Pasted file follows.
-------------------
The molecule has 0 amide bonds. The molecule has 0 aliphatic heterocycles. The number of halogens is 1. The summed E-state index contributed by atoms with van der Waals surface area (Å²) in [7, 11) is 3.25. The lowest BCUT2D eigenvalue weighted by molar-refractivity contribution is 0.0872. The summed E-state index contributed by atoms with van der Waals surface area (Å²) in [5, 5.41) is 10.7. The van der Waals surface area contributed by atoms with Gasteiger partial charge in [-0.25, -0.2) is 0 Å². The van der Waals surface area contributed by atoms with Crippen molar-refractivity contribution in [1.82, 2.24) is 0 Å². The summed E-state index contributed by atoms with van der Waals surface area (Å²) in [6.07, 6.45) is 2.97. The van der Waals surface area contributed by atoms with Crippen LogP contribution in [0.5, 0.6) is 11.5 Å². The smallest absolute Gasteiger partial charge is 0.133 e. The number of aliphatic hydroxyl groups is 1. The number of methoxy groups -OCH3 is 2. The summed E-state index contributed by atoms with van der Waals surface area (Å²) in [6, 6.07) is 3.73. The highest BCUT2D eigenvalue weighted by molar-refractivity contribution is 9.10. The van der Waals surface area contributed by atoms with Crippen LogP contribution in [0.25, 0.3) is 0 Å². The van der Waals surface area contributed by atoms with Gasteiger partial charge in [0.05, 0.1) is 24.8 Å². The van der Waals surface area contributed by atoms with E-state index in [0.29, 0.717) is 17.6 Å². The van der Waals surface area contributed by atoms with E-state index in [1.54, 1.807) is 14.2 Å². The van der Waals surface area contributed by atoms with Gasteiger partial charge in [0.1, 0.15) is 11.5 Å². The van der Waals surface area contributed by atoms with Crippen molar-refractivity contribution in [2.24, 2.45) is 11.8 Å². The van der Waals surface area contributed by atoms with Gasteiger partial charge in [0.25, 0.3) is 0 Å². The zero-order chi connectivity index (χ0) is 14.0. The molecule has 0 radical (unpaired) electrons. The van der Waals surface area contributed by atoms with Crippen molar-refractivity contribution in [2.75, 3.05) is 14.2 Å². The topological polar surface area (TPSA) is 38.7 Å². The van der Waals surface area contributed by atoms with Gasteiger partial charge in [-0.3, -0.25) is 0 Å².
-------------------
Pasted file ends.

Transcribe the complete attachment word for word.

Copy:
The molecule has 0 amide bonds. The molecule has 0 aliphatic heterocycles. The number of halogens is 1. The summed E-state index contributed by atoms with van der Waals surface area (Å²) in [7, 11) is 3.25. The lowest BCUT2D eigenvalue weighted by molar-refractivity contribution is 0.0872. The summed E-state index contributed by atoms with van der Waals surface area (Å²) in [5, 5.41) is 10.7. The van der Waals surface area contributed by atoms with Gasteiger partial charge in [-0.25, -0.2) is 0 Å². The van der Waals surface area contributed by atoms with Crippen molar-refractivity contribution in [1.82, 2.24) is 0 Å². The summed E-state index contributed by atoms with van der Waals surface area (Å²) in [6.07, 6.45) is 2.97. The van der Waals surface area contributed by atoms with Crippen LogP contribution in [0.5, 0.6) is 11.5 Å². The smallest absolute Gasteiger partial charge is 0.133 e. The number of aliphatic hydroxyl groups is 1. The number of methoxy groups -OCH3 is 2. The summed E-state index contributed by atoms with van der Waals surface area (Å²) in [6, 6.07) is 3.73. The highest BCUT2D eigenvalue weighted by molar-refractivity contribution is 9.10. The van der Waals surface area contributed by atoms with Crippen LogP contribution in [0.25, 0.3) is 0 Å². The van der Waals surface area contributed by atoms with Gasteiger partial charge in [0.05, 0.1) is 24.8 Å². The van der Waals surface area contributed by atoms with E-state index in [0.29, 0.717) is 17.6 Å². The van der Waals surface area contributed by atoms with E-state index in [1.54, 1.807) is 14.2 Å². The van der Waals surface area contributed by atoms with Gasteiger partial charge in [0.1, 0.15) is 11.5 Å². The van der Waals surface area contributed by atoms with Crippen molar-refractivity contribution in [2.24, 2.45) is 11.8 Å². The van der Waals surface area contributed by atoms with Gasteiger partial charge in [0.25, 0.3) is 0 Å². The zero-order chi connectivity index (χ0) is 14.0. The molecule has 0 radical (unpaired) electrons. The van der Waals surface area contributed by atoms with Crippen molar-refractivity contribution in [2.75, 3.05) is 14.2 Å². The topological polar surface area (TPSA) is 38.7 Å². The van der Waals surface area contributed by atoms with Gasteiger partial charge in [-0.3, -0.25) is 0 Å².